Escaping the Girl Box

Climbing Out Into a Bigger World

Reading autobiography – especially of a contemporary figure – is an invitation to introspection.  As I’ve been listening to the audiobook of John Cleese reading his own So Anyway… I found myself wondering if I could remember my early teachers as clearly as he seemed to do.  After musing more, I realized that grades one through four all contained – if I had only known it at the time – major events that would shape who I am today.

Before I get into that, though, I want to thank all of you who backed DreamForge Magazine during its Kickstarter or who have signed up for a subscription.  DreamForge not only hit its goal, it hit all of its stretch goals, promising a lot of exciting reading.  Issue One makes its formal debut tomorrow – Valentine’s Day.

First grade took me to Holy Trinity Elementary school in Washington, D.C.  I was vaguely familiar with the place because my family attended church next door.  My teacher was Sister Stephanie, a sweet, gentle, but firm older woman who belonged to the Sisters of Saint Joseph.

Sister Stephanie did a lot for me.  She was the person who taught me to read, for one.  She provided a safe, organized environment for my first big venture away from home.  However, her biggest impact on my life had to do with not shoving me into a “Girl Box.”

This was about 1968.  Despite some long-haired students at nearby Georgetown University and other signs of the burgeoning counter culture, my environment was culturally conservative, although intellectually liberal.  Dresses and playsuits for little girls.  Gloves for formal occasions.  At age six, I was already what was then called a “tomboy.”  (Does that term get used anymore?)  I loved running around with the boys, chasing balls, playing tag.  I was terrible at girl games like jump rope.  (A year later, I would get my first pair of glasses, so there was probably a reason I was so inept.)

One day, for some mysterious reason, Sister Stephanie gave each child a little gift.  The boys received small cars or trucks.  The girls little baby dolls.  As she walked up and down the rows, handing out these surprises, my heart sank.  Baby dolls bored me to tears.  They didn’t do anything.  Toy cars, however, these rolled.  They seemed somehow alive, to invite adventure and excitement.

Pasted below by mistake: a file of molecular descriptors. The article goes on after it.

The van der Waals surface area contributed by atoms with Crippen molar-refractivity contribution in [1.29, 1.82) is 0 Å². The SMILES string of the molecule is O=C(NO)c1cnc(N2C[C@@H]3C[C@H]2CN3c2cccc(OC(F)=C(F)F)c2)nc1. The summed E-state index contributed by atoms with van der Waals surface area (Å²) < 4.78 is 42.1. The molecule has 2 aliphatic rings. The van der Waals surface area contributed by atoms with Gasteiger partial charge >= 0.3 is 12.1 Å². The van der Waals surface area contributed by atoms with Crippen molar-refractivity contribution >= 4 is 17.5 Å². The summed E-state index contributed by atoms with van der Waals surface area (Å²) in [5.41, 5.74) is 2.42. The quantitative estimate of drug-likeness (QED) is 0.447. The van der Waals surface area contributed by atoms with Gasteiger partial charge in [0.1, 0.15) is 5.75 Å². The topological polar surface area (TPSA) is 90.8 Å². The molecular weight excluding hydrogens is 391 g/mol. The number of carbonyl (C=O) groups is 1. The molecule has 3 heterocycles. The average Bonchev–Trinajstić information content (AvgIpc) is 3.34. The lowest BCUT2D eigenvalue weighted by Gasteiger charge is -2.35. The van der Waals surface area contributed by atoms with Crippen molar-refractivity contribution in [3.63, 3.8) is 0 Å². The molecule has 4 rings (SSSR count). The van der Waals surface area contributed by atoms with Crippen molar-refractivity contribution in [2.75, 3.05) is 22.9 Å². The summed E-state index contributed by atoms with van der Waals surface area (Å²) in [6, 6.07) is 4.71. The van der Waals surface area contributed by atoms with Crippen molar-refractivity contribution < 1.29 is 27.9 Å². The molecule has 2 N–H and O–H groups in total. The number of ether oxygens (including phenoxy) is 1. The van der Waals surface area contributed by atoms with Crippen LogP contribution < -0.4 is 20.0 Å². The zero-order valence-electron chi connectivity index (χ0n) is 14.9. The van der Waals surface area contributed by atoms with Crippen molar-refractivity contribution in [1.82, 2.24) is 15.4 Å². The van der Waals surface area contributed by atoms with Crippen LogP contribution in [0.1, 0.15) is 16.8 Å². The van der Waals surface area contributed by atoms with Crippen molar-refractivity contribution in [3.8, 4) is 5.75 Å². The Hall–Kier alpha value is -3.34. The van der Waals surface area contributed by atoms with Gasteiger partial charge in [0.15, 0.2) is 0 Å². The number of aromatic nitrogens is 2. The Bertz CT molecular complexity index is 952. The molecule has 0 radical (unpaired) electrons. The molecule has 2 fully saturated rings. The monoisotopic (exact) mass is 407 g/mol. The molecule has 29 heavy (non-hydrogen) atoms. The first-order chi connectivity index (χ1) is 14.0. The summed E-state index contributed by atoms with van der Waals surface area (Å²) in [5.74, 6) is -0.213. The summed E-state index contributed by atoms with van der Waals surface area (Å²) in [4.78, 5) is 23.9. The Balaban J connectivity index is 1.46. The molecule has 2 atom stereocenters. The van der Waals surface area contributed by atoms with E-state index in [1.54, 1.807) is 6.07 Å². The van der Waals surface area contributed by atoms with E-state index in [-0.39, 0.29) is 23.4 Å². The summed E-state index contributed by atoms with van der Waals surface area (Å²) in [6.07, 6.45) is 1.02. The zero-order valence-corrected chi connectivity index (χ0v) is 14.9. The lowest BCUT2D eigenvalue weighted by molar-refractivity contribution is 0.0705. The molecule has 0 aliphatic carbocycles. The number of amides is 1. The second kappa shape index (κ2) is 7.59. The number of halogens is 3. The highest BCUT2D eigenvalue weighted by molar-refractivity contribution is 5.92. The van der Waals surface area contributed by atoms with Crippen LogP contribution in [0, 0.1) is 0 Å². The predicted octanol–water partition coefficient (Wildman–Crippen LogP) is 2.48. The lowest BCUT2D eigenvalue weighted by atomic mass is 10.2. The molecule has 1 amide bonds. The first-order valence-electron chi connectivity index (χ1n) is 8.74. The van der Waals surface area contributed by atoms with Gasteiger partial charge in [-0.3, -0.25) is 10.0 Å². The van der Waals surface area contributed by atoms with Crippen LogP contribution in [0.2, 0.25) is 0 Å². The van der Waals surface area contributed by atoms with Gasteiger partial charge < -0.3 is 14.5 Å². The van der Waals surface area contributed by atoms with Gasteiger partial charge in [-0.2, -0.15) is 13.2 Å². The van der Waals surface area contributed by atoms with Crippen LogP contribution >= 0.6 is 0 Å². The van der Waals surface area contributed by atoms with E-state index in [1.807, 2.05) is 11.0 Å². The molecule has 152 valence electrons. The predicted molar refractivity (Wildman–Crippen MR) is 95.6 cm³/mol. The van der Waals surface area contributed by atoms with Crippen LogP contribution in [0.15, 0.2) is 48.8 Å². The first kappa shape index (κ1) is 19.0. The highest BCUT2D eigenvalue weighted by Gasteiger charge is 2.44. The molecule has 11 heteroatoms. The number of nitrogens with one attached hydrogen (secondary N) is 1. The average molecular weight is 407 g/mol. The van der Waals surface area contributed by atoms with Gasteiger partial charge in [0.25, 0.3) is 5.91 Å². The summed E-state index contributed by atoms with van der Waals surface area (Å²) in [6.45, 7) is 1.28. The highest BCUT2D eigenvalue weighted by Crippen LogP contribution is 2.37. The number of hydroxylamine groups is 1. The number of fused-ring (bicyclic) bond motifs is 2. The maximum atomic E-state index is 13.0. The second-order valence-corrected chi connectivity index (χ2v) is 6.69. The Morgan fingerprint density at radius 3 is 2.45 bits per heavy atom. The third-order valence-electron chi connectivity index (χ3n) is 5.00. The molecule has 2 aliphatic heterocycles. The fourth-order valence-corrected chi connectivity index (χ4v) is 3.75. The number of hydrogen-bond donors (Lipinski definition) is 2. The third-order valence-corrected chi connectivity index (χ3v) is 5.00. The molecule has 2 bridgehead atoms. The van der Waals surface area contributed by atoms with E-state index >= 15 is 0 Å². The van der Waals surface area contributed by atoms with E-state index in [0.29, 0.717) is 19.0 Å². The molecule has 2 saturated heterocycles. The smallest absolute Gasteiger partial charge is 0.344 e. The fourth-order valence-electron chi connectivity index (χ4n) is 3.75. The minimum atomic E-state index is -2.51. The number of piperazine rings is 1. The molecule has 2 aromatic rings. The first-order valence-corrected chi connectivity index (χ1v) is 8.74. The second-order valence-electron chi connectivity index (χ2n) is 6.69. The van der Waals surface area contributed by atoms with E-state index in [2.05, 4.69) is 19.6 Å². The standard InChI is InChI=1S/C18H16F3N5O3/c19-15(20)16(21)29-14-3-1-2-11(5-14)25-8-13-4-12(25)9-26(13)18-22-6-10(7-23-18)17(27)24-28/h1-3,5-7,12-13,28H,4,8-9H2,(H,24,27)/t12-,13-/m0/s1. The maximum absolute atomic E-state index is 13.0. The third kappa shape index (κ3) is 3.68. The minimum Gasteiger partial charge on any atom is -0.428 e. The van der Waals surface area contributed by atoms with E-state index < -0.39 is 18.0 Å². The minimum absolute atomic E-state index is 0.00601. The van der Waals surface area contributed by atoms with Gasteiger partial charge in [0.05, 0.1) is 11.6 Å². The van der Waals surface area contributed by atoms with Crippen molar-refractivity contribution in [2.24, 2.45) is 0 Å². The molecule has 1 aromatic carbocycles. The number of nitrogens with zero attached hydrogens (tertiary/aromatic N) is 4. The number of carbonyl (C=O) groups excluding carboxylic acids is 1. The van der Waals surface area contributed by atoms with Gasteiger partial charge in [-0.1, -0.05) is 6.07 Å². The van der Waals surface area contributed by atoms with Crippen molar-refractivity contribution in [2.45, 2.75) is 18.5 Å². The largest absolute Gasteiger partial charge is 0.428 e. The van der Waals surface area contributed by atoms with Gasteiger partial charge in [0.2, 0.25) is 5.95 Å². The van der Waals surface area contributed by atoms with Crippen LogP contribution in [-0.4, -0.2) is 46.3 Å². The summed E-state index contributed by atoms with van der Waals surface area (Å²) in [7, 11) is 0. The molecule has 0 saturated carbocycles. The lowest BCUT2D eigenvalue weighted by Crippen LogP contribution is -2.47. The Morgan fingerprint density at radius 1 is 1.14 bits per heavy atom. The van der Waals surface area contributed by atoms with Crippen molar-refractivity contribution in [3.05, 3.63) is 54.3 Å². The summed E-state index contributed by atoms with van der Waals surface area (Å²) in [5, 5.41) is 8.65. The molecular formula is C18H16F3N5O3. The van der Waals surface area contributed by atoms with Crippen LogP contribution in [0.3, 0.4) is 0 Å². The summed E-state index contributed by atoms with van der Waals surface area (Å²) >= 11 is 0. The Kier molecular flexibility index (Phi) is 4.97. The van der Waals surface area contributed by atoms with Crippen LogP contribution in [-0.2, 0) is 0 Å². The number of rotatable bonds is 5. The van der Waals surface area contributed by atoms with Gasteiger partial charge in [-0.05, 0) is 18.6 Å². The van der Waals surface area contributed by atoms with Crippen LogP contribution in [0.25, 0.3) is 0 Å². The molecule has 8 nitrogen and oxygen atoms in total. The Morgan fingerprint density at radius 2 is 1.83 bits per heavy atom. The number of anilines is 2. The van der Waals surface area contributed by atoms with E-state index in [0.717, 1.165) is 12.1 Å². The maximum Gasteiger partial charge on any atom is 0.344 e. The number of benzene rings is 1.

Hesitantly, I asked if I might have a car rather than a doll.  Sister Stephanie was clearly surprised but to my eternal – and I mean this – gratitude, she switched the baby doll she was about to hand me for a little truck.  It was brick red, about the size of a matchbox car, although far less elaborate.  Indeed, it was hardly more than a cast metal shape with wheels.  My vehicle was some sort of truck – but the details weren’t good enough to tell what type.

That didn’t matter.  I loved it.  I had it for years until it merged into my younger brother’s big box of such vehicles and was lost to me.  But that didn’t matter.  I’d been permitted a window outside of a world of babies and dress up as the only options for pretend.

Had Sister Stephanie been a different sort of person, I would have been gently ridiculed, told girls didn’t play with that sort of thing.  But instead of shutting the door, she opened it.  I ran through, out into a world that would never ever be able to convince me that there were “girl games” and “boy games,” no matter how hard it tried to do so in the years to come.

Thank you, Sister Stephanie…

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8 Responses to “Escaping the Girl Box”

  1. Louis Robinson Says:

    Brilliant!

    I never had anything quite that wall-shattering from my teachers, but I do remember them at least somewhat. Except for Gr 1: she’s probably been expunged because I never received a satisfactory – to me, that is, the adults all seemed OK with it – explanation of why she gave me the strap one day. Which is a pity, in retrospect, since she was also the person who figured out that I wasn’t getting anywhere because I couldn’t _see_ anywhere, and set the wheels in motion to have me seen by the best ophthalmologist in the city, and provided with glasses at the school board’s expense.

    • janelindskold Says:

      Interesting combination of traits… And interesting that you remember the injustice more than the advocacy — certainly because you understood the advocacy but didn’t understand the other. Yes?

      • Louis Robinson Says:

        It would be more accurate to say that I wasn’t aware of the advocacy. The first I knew about it [the visit to the ophthalmo didn’t mean anything – just another doctor] was being hauled downtown to be fitted with my new glasses. It was some years later that my mother mentioned that the teacher figured it out, but of course all that adult stuff was dealt with in conversations between the adults. I was like the Centurion’s squaddies: they said come and I came; they said go and I went 🙂

      • janelindskold Says:

        Adults so often forget that children don’t have the full picture.

  2. Other Jane Says:

    My sister and I were always bored with baby dolls too. We did to crafty things, but we were much more interested in playing wiffle ball, kickball, and tennis.

  3. Lilli Ann Linford-Foreman Says:

    How lovely to read a memory featuring a teaching nun in an act of kindness and generosity.

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